Plant-based burger

MEPs voted against forcing suppliers to label veggie ‘burgers’ as ‘discs’ during negotiations over the EU’s new agricultural policy

Veggie campaigners and suppliers have expressed relief after the EU Parliament voted against banning plant-based products from using terms such as ‘sausage’ and ‘burger’.

In a vote on Friday as part of the EU’s negotiations over its post-2022 farm policy, MEPs rejected all proposals to ban meat-free products from using names traditionally associated with meat products on their labelling.

It means products such as veggie burgers will not have to be called ‘discs’ and plant-based sausages will not be forced to change their name to ‘tubes’.

“In 35 years, not once has a consumer complained to us that they bought one of our products by mistake, thinking it contained meat,” said a Quorn spokeswoman in response to the vote.

“However, we are still saddened that this matter ever came to occupy the time of legislators at the EU, when there are so many critically important issues for them to be considering, such as the climate crisis, biodiversity loss, and fixing the unsustainable parts of our food system – one of which is the production and processing of cheap meat.”

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Campaign groups The Vegan Society and ProVeg International welcomed the move and praised the “common sense” displayed by the EU Parliament.

But the European Livestock and Meat Trades Union (UECBV) said it would have “preferred” protecting labels typically associated with meat and urged members to battle the EU’s decision at national level.

“Meat denominations are deeply rooted in our cultural heritage,” a spokesman said. “Bacon, ham, carpaccio, steak, filet, chops and salami are all traditional denominations that have been shaped over time but the tradition may differ by member states. Due to the decision, UECBV encourages its members to look for a fair recognition of meat denominations at national level.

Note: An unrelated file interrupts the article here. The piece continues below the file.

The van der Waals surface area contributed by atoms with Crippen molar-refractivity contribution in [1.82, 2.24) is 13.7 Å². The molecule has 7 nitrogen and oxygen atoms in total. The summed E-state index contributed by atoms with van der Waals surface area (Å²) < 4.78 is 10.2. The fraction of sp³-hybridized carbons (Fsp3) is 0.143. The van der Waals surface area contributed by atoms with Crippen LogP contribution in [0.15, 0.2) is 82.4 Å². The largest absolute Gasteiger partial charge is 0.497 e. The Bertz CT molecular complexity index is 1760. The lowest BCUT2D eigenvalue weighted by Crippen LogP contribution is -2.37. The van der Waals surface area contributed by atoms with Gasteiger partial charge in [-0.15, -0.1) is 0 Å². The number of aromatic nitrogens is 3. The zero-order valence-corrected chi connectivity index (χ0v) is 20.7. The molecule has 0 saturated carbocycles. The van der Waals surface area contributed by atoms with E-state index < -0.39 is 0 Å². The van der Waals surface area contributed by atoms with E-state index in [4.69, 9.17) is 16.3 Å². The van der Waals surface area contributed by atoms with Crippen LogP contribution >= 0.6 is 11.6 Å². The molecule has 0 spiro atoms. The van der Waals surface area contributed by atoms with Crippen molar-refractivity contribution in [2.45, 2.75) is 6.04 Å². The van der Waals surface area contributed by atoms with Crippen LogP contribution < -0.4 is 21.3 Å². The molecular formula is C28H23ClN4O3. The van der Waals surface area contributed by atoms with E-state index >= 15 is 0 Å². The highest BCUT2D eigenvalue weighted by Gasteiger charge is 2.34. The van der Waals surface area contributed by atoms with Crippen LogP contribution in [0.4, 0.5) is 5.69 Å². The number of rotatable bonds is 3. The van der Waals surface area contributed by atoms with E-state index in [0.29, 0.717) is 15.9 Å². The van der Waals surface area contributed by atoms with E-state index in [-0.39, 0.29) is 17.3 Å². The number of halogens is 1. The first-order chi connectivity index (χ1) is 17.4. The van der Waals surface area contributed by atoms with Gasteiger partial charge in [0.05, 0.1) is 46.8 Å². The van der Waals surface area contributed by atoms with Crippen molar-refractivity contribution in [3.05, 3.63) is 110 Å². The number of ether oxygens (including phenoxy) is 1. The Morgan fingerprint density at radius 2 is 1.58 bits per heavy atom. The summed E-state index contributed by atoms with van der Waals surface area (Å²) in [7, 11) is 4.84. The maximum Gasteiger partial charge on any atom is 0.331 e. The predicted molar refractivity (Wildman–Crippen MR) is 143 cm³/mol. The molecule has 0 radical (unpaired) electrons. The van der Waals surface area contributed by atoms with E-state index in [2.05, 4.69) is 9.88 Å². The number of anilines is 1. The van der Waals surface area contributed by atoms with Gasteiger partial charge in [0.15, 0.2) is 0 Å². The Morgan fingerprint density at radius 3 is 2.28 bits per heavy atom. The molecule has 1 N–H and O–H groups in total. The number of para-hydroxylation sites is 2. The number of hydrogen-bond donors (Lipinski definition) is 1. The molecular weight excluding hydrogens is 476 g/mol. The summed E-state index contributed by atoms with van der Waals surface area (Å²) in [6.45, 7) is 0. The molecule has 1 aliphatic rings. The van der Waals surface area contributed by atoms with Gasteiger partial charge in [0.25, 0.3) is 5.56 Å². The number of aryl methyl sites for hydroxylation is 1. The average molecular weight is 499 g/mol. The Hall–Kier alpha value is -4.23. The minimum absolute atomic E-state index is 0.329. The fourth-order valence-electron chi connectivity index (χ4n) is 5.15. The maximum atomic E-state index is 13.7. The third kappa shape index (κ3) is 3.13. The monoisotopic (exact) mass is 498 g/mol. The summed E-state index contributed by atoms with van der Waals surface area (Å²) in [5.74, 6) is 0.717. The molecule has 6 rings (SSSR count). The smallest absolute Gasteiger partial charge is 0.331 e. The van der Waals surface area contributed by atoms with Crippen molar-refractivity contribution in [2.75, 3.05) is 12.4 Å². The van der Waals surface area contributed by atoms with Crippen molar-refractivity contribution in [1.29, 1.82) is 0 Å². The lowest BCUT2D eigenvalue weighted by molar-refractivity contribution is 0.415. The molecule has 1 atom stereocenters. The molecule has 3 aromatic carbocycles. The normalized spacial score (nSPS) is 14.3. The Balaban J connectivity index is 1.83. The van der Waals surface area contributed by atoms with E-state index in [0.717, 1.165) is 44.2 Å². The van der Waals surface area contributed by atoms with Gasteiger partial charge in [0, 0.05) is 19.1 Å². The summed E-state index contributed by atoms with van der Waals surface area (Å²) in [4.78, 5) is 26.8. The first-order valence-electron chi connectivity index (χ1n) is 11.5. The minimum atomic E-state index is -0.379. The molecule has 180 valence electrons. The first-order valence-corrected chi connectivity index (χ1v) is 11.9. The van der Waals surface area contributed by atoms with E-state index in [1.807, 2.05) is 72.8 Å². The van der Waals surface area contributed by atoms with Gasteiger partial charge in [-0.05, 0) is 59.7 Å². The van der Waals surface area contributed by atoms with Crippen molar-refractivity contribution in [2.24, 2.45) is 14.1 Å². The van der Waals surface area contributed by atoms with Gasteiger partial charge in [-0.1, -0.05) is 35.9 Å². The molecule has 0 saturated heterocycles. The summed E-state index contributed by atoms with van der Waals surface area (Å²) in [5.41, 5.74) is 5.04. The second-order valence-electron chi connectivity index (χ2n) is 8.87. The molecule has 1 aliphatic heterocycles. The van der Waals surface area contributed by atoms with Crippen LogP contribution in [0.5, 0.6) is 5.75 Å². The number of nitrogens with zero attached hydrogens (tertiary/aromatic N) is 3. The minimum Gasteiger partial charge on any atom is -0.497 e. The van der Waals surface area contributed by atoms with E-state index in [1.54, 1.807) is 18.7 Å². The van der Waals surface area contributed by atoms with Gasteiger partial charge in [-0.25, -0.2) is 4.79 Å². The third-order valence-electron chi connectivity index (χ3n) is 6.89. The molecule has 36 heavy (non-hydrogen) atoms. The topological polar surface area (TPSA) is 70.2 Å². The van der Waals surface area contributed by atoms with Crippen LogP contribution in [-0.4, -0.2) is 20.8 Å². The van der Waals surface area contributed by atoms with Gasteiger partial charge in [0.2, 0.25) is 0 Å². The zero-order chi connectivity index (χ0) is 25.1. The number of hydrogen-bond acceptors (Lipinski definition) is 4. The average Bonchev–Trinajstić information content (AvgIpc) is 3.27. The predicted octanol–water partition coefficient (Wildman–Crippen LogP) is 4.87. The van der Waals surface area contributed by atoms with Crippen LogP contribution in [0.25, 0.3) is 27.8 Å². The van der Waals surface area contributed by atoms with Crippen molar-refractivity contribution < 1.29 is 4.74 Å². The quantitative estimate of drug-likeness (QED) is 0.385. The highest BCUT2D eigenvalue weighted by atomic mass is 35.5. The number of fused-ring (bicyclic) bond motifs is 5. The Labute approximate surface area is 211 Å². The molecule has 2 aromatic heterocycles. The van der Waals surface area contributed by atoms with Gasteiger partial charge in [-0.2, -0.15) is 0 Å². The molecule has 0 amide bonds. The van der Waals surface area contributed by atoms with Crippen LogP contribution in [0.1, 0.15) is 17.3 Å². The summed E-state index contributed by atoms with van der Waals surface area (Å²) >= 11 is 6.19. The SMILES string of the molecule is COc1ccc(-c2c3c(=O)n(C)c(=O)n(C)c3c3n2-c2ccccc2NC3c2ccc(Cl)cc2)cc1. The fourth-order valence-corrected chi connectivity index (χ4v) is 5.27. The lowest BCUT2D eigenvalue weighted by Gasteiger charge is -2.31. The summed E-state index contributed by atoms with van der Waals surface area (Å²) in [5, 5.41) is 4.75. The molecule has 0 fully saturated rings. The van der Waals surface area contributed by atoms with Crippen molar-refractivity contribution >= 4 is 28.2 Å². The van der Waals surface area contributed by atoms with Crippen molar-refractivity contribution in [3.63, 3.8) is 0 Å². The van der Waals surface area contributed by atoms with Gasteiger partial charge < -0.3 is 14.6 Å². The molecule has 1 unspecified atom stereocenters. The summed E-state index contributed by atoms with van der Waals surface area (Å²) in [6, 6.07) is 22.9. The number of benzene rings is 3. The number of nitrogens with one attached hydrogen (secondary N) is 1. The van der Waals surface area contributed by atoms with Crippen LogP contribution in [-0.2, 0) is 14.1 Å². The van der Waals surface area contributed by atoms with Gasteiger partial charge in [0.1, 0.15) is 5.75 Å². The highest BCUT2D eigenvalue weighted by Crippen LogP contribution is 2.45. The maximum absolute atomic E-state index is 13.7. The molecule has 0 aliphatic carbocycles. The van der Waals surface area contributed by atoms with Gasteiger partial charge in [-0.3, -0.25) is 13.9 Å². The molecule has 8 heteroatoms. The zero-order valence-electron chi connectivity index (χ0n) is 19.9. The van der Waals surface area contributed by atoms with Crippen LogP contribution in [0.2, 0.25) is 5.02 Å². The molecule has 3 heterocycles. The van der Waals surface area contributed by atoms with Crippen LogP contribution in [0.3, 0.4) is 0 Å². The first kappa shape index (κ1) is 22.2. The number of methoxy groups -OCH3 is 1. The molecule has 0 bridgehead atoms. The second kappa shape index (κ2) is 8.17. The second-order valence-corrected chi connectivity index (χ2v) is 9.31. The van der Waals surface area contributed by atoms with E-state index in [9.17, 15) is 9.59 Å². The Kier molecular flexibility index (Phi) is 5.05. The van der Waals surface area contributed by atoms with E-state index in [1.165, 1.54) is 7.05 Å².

“For the European livestock sector this is not a fight against, but a call for, the rightful acknowledgement and respect for their products and the work of millions of European farmers and livestock and meat sector workers.”

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In a similar vote on plant-based dairy alternatives, MEPs voted in favour of a ban on terms such as ‘yoghurt-style’ and ‘cheese alternatives’.

The move was described as a “good day for the EU lactosphere” by the European Dairy Association, adding “non-dairy products cannot hijack our dairy terms and the well-deserved reputation of excellence of milk & dairy”.

The Vegan Society’s head of policy, Louise Davies, said: “Adding in a further restriction to stop terms that liken plant-based foods to dairy, such as ‘alternative’ or ‘style’, is going to stop manufacturers from accurately describing their products and mean that consumers actively seeking to reduce their environmental impact and shop more ethically will be poorly informed.”